There are other even more serious issues documented in the report that are not obviously attributable to anybody but do raise questions for the chairman, Mr Walsh, in terms of his stewardship.
The most serious of these is of changes made to inspectors’ reports “in substantive and material way”. The inspectors, as noted above, present the evidence to the board for decision. Independence is key to the inspectors’ work.
Yet the internal report found examples of “informal suggestions/requests, or what could be perceived as directions, to inspectors to change their reports”.
The report notes that inspectors would feel “under pressure” to comply with any such request or direction. Such practice infers that a board member or member wanted the inspector’s report to reflect their preordained decision, rather than forming a decision based on the inspector’s report.
Any such conduct would completely undermine the impartiality of the planning process or even the discharge of the quasi-judicial function of the board.
In recent years, two cases arose in High Court proceedings where changes to the inspectors’ reports were discovered in the course of discovery.
If the legal actions hadn’t been taken, the highly irregular amendments would never have been discovered. The internal report suggests that there are more like this hidden in the files.
The response from Mr Walsh is that he is examining the report and the specific cases cited: “In respect of potential publication of the internal review, legal advice received by the chairperson has advised that publication of the report at this time would be premature, given the risk to prejudicing any possible follow-up actions or investigations arising.”
Mr Walsh is also initiating an investigation into the leaking of the report to the.
Sinn Féin housing spokesman Eoin Ó Broin has written to Mr Walsh asking him to publish the document in the public interest.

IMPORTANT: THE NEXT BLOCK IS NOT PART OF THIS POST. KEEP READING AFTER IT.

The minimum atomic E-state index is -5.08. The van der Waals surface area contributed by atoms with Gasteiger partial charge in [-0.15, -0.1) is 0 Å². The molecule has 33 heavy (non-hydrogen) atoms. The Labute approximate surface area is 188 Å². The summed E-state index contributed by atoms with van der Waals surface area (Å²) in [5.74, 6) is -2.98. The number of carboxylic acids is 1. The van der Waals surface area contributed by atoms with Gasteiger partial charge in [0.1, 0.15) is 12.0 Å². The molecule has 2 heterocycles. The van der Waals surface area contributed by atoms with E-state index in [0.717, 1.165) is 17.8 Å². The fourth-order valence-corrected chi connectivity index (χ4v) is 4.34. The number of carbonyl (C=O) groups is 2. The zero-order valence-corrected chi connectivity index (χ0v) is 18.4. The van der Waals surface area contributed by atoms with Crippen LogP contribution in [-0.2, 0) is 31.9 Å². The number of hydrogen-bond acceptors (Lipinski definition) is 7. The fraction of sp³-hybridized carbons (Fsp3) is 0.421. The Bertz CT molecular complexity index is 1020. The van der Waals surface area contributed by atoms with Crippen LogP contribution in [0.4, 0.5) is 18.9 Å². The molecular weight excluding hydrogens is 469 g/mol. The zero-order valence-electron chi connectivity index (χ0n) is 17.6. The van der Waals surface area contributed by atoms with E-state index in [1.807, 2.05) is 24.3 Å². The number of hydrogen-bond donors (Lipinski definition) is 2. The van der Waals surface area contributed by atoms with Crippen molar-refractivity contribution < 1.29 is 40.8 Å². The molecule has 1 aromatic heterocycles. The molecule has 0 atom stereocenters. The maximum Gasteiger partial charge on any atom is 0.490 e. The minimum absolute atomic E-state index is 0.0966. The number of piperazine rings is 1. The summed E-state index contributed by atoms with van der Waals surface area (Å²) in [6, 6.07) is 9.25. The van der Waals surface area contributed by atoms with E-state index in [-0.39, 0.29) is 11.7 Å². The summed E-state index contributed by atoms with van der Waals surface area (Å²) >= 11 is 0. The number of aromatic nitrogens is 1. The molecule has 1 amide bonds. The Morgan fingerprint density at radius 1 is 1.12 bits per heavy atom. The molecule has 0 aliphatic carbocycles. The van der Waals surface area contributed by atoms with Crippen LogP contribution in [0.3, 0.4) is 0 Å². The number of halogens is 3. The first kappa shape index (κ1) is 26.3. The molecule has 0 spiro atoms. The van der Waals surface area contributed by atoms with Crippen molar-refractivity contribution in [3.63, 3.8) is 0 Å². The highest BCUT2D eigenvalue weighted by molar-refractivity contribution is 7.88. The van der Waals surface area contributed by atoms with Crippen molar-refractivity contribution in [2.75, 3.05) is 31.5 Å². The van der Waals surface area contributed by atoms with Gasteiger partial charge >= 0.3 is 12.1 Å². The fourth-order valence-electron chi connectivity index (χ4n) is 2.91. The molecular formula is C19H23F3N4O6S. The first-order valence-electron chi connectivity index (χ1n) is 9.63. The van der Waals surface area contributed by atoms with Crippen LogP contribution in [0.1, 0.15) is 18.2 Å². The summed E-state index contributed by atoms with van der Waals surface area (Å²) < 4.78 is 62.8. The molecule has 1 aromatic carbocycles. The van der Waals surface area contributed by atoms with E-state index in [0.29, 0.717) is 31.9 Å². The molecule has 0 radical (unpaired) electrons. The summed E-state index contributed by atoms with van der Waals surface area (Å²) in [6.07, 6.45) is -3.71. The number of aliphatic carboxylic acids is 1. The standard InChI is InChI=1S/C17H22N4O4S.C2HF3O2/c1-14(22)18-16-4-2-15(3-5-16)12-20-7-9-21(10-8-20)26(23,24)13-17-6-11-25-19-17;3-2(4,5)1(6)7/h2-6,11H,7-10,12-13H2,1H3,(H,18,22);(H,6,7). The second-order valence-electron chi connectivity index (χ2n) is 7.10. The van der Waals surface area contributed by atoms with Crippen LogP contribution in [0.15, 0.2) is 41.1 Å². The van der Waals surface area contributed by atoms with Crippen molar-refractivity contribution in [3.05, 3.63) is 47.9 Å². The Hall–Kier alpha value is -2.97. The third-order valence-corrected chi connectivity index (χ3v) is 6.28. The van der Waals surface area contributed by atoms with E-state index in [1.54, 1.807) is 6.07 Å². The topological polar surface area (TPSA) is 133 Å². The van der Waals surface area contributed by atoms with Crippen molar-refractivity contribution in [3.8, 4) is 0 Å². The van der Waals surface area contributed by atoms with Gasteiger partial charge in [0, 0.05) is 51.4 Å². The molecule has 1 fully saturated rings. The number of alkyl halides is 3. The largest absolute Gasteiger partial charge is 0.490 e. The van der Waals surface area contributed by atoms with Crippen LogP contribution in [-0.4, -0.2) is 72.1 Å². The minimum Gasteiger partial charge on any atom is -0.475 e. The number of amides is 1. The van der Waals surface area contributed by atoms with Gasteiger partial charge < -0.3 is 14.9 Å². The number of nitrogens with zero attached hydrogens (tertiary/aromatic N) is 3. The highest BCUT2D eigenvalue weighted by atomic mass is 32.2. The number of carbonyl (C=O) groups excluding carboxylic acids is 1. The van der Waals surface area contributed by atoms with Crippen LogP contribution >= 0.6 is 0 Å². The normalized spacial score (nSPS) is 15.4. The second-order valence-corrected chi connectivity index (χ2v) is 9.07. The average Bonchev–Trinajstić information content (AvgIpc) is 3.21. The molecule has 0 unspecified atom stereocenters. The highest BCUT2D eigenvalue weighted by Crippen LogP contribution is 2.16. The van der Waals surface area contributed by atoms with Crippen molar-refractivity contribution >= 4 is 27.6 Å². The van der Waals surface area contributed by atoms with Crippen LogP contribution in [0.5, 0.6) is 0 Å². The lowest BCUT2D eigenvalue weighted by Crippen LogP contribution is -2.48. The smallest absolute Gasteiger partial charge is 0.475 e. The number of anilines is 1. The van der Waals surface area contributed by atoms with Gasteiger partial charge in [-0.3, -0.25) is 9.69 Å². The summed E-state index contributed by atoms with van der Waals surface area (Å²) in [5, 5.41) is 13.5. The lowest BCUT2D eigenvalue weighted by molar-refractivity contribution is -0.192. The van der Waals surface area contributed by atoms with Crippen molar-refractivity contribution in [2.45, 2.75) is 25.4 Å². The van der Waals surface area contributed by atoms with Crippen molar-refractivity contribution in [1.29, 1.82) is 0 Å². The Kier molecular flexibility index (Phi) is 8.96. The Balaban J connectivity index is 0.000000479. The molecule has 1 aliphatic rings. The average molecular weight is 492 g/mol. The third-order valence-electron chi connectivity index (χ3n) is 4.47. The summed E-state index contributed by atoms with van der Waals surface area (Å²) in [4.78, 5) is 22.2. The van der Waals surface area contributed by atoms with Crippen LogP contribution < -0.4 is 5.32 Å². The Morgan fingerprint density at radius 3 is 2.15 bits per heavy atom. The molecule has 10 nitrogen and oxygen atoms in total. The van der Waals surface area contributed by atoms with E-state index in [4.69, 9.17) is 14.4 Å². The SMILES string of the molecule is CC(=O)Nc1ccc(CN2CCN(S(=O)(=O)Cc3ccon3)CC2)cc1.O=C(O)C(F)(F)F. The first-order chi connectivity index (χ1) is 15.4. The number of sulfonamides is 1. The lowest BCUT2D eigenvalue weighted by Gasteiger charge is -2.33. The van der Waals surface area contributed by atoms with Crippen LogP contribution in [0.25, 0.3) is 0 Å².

“Given the growing level of disquiet amongst the public after months of drip-fed revelations, we need to ensure full transparency with regard to the extent of the problems currently taking place at the board,” said Mr Ó Broin.
The reputation and functioning of An Bord Pleanála is built on impartiality. Everybody, in favour of or opposed to any particular development, must have confidence that, at the very least, there is no hidden agenda contained in board decisions.
Those on the losing side will inevitably complain and suspect, but public confidence built up over decades was always a robust defence to cries of foul from disappointed parties.
Some observers trace the genesis of the board’s current problems to a change of tone in which the organisation was no longer aloof from the fray.
“There are questions as to whether the board has been politicised in recent years,” said Lorcan Sirr of Technological University Dublin.
“It is a quasi-judicial body.
"Going back a few years, you wouldn’t go near a member of the board if you met them in the street, much like a judge.
“The reputation has been tarnished. For example, in 2018 members of the board went to visit Ballymore in London. How does that look to an outsider?
"Increasingly, we have seen indirect links between developers and officials or members of the board, like when they speak at developer conferences. What it looks like is there has been increased politicisation of the board or else somebody has been asleep at the wheel.”
For now, those in charge are just going to carry on.
Mr Hyde, whose issues burst forth the dam of controversy over the last six months, has left the building. Nobody could describe him as a fall guy but the problems that were first identified in his conduct are now plainly much wider and deeper than anything in which he was engaged.
Others need to step forward and be accountable by, at the very least, providing clear explanations as to what exactly went wrong.
Without that, it’s difficult to see how confidence can be restored and the board returned to its former standing.